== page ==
Maybe they're just learning bake! But really we have no idea what people are cooking at home. Let's give everyone the benefit of the doubt and hope the shelves fill back up.

I've been cooking a lot of dried beans this year (thanks, Joe), but my chickpeas seem to take way too long to get tender. Without soaking, they take 12 hours or more. With soaking, it's still at least four hours on the stove. I use Goya beans, keep them topped with water and always toss in some kombu, but a nice, smooth texture eludes me. Any tips? - Lillian

Chickpeas can take longer than other beans, but this is making me think that you have particularly hard water. Try using distilled water and/or adding 1/4 teaspoon of baking soda for every pound of chickpeas. The baking soda should help speed things up, by making the water more alkaline.

Friends and I had virtual breakfast this morning complete with all of their children and it was really lovely. The little kids enjoyed getting to know each other and showing off their food and the parents and I all got to visit when we wouldn't normally. We didn't get super elaborate (same menus etc) but the easiness is what made it happen - overcomplicating by coordinating menus might have been a deal breaker.

What a great idea. I haven't even had the wherewithal to attempt that. But right now we're setting up "friends" (stuffed animals) for circle time.

I just want to thank you all for being here and providing this wonderful distraction from life. You’re all calm and helpful and inspirational as well as nice—thanks!!!

It's our pleasure, truly: We always want to help readers get the most out of their time in their kitchens, and, well, that's more important than ever now.

Thanks for today's recipe and for doing this chat. I could not decipher the quantity or type of flour to use in the sesame cookie recipe today--there may have been extra parens. Can you help, please? Thanks.


2 1/2 cups (300 grams) whole-wheat pastry flour


But if you don't have that, you can use this combination:

1 1/2 cups/188 grams all-purpose flour
1 cup/125 grams whole-wheat flour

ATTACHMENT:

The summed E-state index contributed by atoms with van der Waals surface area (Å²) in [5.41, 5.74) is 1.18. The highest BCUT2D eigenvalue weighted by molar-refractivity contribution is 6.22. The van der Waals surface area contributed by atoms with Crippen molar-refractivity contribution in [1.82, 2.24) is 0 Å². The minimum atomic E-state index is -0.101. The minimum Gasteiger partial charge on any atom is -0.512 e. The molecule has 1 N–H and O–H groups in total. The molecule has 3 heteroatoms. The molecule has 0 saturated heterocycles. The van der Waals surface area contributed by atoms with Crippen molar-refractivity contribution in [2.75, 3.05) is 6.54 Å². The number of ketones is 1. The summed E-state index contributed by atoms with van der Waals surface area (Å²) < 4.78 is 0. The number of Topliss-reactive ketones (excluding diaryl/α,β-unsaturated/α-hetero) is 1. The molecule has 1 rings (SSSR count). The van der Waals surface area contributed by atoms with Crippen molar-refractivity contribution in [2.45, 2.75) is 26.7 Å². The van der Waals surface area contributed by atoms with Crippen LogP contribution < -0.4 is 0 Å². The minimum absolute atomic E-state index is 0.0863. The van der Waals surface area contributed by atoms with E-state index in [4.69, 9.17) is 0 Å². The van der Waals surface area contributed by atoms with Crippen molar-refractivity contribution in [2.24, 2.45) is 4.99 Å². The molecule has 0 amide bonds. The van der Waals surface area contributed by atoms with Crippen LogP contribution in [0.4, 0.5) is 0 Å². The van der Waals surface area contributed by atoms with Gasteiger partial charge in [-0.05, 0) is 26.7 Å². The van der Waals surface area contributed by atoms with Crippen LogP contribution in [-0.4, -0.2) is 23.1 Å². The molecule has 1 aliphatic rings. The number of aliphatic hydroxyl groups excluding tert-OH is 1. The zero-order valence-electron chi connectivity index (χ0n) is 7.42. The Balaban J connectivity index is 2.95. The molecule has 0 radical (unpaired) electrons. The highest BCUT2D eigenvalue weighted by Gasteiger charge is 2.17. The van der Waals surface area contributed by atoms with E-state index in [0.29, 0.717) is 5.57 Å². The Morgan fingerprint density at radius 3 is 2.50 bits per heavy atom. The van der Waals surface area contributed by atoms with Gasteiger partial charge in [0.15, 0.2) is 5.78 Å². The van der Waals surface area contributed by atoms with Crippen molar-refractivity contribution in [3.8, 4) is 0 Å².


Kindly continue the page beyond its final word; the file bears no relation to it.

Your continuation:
Make sense?

I'm cooking and baking for stress relief (let's not discuss the eating), but for many of the cooking recipes, I'm always missing a few key ingredients. What does everyone do?

I think you can always swap things out and in, depending. What do you want to make and what are you missing? Maybe we can help?

A roommate came home with a large bag of bulk-sold rice but we really aren't sure if it's Arborio or Carnaroli. Can they be used interchangeably for risotto and, if so, do you have any good but easy recipes to help use it up? Thanks so much for your help!

I've made risotto using either with equal success. As for a simple recipe, how about this ? one?

You can use them interchangeably but carnaroli is actually the preferred grain for risotto -- it's a little shorter and plumper than arborio and absorbs liquids better. 

I have loved and cooked beans for years. Decades, actually. Yesterday I used a can of white kidney beans in a soup and I loved the taste of them. Yet I do not recall ever seeing them dried at a store. Google tells me they're the same as cannellini beans. True and, if so, is that what dried bean I should be looking for?

That's exactly right -- not a lame question at all! 

My father had an egg poacher -- sort of like a miniature double-boiler, where he put water in the bottom pan, then buttered the top one (which was slightly curved) and gently slid the raw egg into it. Got perfect results every time.

What determines the tartness of the sour dough bread? I prefer sour dough that's just barely sour but I like the texture of a good sour dough.

I'm with you -- I like that texture too. I do find that a longer second rise makes for a more sour dough. My family likes the sort of "country loaf" flavor more than anything very sour, so I tend to get mine baked in the morning after an overnight to keep the flavor deep but not tart -- the timing in the due pane recipe makes for a nice, roundly flavored loaf without puckering sourness.  

I made a batch of grapefruit curd that tastes good but is much thinner than it should be even after a night in the fridge to set up. I know where I went wrong for next batch but I'm wondering if there's a good way to fix this one at this point... Can I gently reheat and cook further? Add cornstarch?

If you want to try to fix it, you can heat it up again and let it simmer to see if it will thicken on its own; if that doesn't work, you can definitely whisk in a little cornstarch that's been thinned with water (even better if you can thin it with citrus juice) and thicken it that way. Just be careful to only add a little at a time -- about 1/2 teaspoon -- so that it doesn't get gummy and taste too much like cornstarch. A little goes a long way!